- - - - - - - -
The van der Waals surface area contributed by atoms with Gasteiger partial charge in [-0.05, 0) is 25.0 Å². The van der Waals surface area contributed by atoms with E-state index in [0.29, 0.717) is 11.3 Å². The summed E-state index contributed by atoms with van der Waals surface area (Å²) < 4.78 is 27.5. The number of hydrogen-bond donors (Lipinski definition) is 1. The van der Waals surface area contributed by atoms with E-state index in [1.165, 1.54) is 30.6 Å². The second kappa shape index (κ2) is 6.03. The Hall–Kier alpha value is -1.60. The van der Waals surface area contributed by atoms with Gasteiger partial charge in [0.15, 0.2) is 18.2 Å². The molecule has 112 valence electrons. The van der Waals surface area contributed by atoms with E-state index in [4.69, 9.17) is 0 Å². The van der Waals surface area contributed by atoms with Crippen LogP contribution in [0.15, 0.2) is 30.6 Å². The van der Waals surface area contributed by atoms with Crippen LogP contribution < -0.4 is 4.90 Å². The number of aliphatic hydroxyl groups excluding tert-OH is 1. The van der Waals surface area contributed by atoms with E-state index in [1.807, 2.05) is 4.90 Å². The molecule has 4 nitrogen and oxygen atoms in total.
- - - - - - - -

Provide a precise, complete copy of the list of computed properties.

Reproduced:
The van der Waals surface area contributed by atoms with Gasteiger partial charge in [-0.05, 0) is 25.0 Å². The van der Waals surface area contributed by atoms with E-state index in [0.29, 0.717) is 11.3 Å². The summed E-state index contributed by atoms with van der Waals surface area (Å²) < 4.78 is 27.5. The number of hydrogen-bond donors (Lipinski definition) is 1. The van der Waals surface area contributed by atoms with E-state index in [1.165, 1.54) is 30.6 Å². The second kappa shape index (κ2) is 6.03. The Hall–Kier alpha value is -1.60. The van der Waals surface area contributed by atoms with Gasteiger partial charge in [0.15, 0.2) is 18.2 Å². The molecule has 112 valence electrons. The van der Waals surface area contributed by atoms with E-state index in [4.69, 9.17) is 0 Å². The van der Waals surface area contributed by atoms with Crippen LogP contribution in [0.15, 0.2) is 30.6 Å². The van der Waals surface area contributed by atoms with Crippen LogP contribution < -0.4 is 4.90 Å². The number of aliphatic hydroxyl groups excluding tert-OH is 1. The van der Waals surface area contributed by atoms with E-state index in [1.807, 2.05) is 4.90 Å². The molecule has 4 nitrogen and oxygen atoms in total.